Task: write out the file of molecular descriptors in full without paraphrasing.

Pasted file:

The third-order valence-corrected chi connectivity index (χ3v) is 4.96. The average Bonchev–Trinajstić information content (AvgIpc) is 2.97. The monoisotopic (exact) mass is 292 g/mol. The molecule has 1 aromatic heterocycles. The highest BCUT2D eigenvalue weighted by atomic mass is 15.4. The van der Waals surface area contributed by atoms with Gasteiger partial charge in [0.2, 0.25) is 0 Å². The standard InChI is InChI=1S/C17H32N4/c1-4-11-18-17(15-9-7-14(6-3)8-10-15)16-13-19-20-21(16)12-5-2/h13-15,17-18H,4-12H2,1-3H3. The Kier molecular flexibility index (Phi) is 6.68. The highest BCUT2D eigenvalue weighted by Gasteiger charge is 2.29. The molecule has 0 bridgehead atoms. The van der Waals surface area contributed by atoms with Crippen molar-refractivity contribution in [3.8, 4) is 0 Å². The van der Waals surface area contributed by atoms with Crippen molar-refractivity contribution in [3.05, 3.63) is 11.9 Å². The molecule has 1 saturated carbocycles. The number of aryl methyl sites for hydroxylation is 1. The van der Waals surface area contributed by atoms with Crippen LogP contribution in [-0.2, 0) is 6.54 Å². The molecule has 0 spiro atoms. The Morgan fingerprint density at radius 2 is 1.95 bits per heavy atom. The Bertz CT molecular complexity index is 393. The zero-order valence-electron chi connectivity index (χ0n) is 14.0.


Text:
The third-order valence-corrected chi connectivity index (χ3v) is 4.96. The average Bonchev–Trinajstić information content (AvgIpc) is 2.97. The monoisotopic (exact) mass is 292 g/mol. The molecule has 1 aromatic heterocycles. The highest BCUT2D eigenvalue weighted by atomic mass is 15.4. The van der Waals surface area contributed by atoms with Gasteiger partial charge in [0.2, 0.25) is 0 Å². The standard InChI is InChI=1S/C17H32N4/c1-4-11-18-17(15-9-7-14(6-3)8-10-15)16-13-19-20-21(16)12-5-2/h13-15,17-18H,4-12H2,1-3H3. The Kier molecular flexibility index (Phi) is 6.68. The highest BCUT2D eigenvalue weighted by Gasteiger charge is 2.29. The molecule has 0 bridgehead atoms. The van der Waals surface area contributed by atoms with Crippen molar-refractivity contribution in [3.8, 4) is 0 Å². The van der Waals surface area contributed by atoms with Crippen molar-refractivity contribution in [3.05, 3.63) is 11.9 Å². The molecule has 1 saturated carbocycles. The number of aryl methyl sites for hydroxylation is 1. The van der Waals surface area contributed by atoms with Crippen LogP contribution in [-0.2, 0) is 6.54 Å². The molecule has 0 spiro atoms. The Morgan fingerprint density at radius 2 is 1.95 bits per heavy atom. The Bertz CT molecular complexity index is 393. The zero-order valence-electron chi connectivity index (χ0n) is 14.0.